Skip to main content

Sad Sacks (and Funny Guys): An Advance Review of Season Two of HBO's "The Life and Times of Tim"

Imagine a world where the very simplest of actions, the most basic of decisions, could produce a flood of absurd consequences.

You'd likely be too terrified to even step outside of your box-sized Manhattan apartment but for Tim, the hero and titular character of HBO's animated comedy The Life and Times of Tim seems to have not heeded the lesson that if you stick your hand in the flames, you're likely to get burned.

Season Two of HBO's cheeky The Life and Times of Tim begins tonight and finds Tim (voiced by series creator Steve Dildarian) attempting to get out of a slew of bizarre circumstances that he has found himself in by dint of being, well, Tim.

Whether it's his possible replacement at the nebulous company Omnicorp by a homeless man named Vince (guest star Tony Hale), thanks to his efforts to grow a beard, or suffering through a terrible revival of a 1940s play ("it's like an Arthur Miller play... only slower") so that his friend Stu (Nick Kroll) can score from pot from his drug dealer-turned-actor. (Hint: don't use "tickets" as a codeword for pot to buy some from a wannabe actor.)

Throughout it all, Tim wanders through life being painfully average yet finding himself in some rather extraordinary and unusual situations (witness his attempts to prevent a jilted pharmaceutical saleswoman from driving them both of the George Washington Bridge in a stolen car in an upcoming episode). The results are hysterical yet painful, much like that of HBO's other animated comedy launching tonight, The Ricky Gervais Show, which the pay cabler is airing back-to-back in a one-hour block of they-didn't-just-say-that-did-they? comic mirth.

All in all, The Life and Times of Tim will make you laugh... and make you thankful that your life isn't quite as bad as poor Tim's. At the very least, your job isn't in danger of being taken over by a manipulative homeless man. Or, perhaps, maybe it is...



Season Two of The Life and Times of Tim begins tonight at 9:30 pm ET/PT on HBO.

Comments

Unknown said…
Thanks for the great review. We're so excitd we're back on the air... and awesome guest stars. Drama is my favorite episode. The Will Forte line never got old even after we heard it a hundred times in edit!
Jordan said…
Tony Hale was great as Vince, the homeless guy (sorry, I mean hobo). Tim plus The Ricky Gervais show is brilliant fun!
Lisa said…
TLaToT is a terrific show that hasn't gotten enough attention! So droll...great to read more praise for the series!

Popular posts from this blog

Katie Lee Packs Her Knives: Breaking News from Bravo's "Top Chef"

The android has left the building. Or the test kitchen, anyway. Top Chef 's robotic host Katie Lee Joel, the veritable "Uptown Girl" herself (pictured at left), will NOT be sticking around for a second course of Bravo's hit culinary competition. According to a well-placed insider, Joel will "not be returning" to the show. No reason for her departure was cited. Unfortunately, the perfect replacement for Joel, Top Chef judge and professional chef Tom Colicchio, will not be taking over as the reality series' host (damn!). Instead, the show's producers are currently scouring to find a replacement for Joel. Top Chef 's second season was announced by Bravo last month, but no return date has been set for the series' ten-episode sophomore season. Stay tuned as this story develops. UPDATE (6/27): Bravo has now confirmed the above story .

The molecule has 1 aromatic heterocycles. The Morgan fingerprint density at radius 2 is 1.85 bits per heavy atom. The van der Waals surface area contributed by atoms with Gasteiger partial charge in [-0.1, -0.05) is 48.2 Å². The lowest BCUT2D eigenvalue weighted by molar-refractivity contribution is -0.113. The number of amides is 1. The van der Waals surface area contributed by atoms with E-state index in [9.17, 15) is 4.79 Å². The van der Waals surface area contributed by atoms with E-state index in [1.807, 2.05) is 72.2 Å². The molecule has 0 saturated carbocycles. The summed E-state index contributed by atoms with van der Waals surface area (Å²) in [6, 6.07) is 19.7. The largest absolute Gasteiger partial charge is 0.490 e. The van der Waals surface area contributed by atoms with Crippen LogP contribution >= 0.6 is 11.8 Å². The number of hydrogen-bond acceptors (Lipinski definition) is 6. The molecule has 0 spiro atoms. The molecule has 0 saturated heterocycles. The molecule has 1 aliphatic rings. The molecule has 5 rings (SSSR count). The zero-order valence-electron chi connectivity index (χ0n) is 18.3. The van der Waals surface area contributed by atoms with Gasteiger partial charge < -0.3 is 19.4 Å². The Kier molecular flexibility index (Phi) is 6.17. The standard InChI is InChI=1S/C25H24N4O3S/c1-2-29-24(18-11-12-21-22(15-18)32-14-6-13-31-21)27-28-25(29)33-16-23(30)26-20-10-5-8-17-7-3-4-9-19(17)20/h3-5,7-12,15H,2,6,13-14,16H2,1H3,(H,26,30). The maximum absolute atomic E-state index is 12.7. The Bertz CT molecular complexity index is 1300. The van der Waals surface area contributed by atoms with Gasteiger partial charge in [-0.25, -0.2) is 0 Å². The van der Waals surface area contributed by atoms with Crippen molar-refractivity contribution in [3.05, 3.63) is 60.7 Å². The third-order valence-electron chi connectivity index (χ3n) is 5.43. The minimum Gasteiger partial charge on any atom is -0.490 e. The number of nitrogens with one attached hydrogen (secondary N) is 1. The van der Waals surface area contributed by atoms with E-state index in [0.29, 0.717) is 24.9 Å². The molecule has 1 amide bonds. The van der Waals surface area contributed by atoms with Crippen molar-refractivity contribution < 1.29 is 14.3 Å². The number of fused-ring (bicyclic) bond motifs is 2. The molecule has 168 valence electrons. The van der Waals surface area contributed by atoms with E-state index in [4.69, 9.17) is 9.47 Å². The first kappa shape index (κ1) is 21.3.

BuzzFeed: Meet The TV Successor To "Serial"

HBO's stranger-than-fiction true crime documentary The Jinx   — about real estate heir Robert Durst — brings the chills and thrills missing since Serial   wrapped up its first season. Serial   obsessives: HBO's latest documentary series is exactly what you've been waiting for.   The Jinx: The Life and Deaths of Robert Durst , like Sarah Koenig's beloved podcast, sifts through old documents, finds new leads from fresh interviews, and seeks to determine just what happened on a fateful day in which the most foul murder was committed. And, also like  Serial  before it,  The Jinx may also hold no ultimate answer to innocence or guilt. But that seems almost beside the point; such investigations often remain murky and unclear, and guilt is not so easy a thing to be judged. Instead, this upcoming six-part tantalizing murder mystery, from director Andrew Jarecki ( Capturing the Friedmans ), is a gripping true crime story that unfolds with all of the speed of a page-turner; it

BBC Culture: Matthew Weiner: Mad Men’s creator on its final episodes

The creative force behind the period drama talks about where his characters are as his show begins its final episodes. “We left off with everyone’s material needs being met in an extreme way,” says Mad Men creator Matthew Weiner of where we last saw the characters on his critically acclaimed period drama when the show went on hiatus 10 months ago. “Then the issue is, what else is there?” That is the central question with the return to US TV of the AMC hit, one demanding to be answered by both the show’s characters, and its creator whose success is the envy of the television industry. Mad Men has been a defining part of Weiner’s life for the last 15 years. He wrote the pilot script on spec while he was a staff writer on CBS’ Ted Danson sitcom Becker in 1999, using it to land a writing gig on HBO’s The Sopranos in 2002. It would take another five years, filled with multiple rejections, before the first episode of Mad Men would make it on the air. Someone with less determination or vision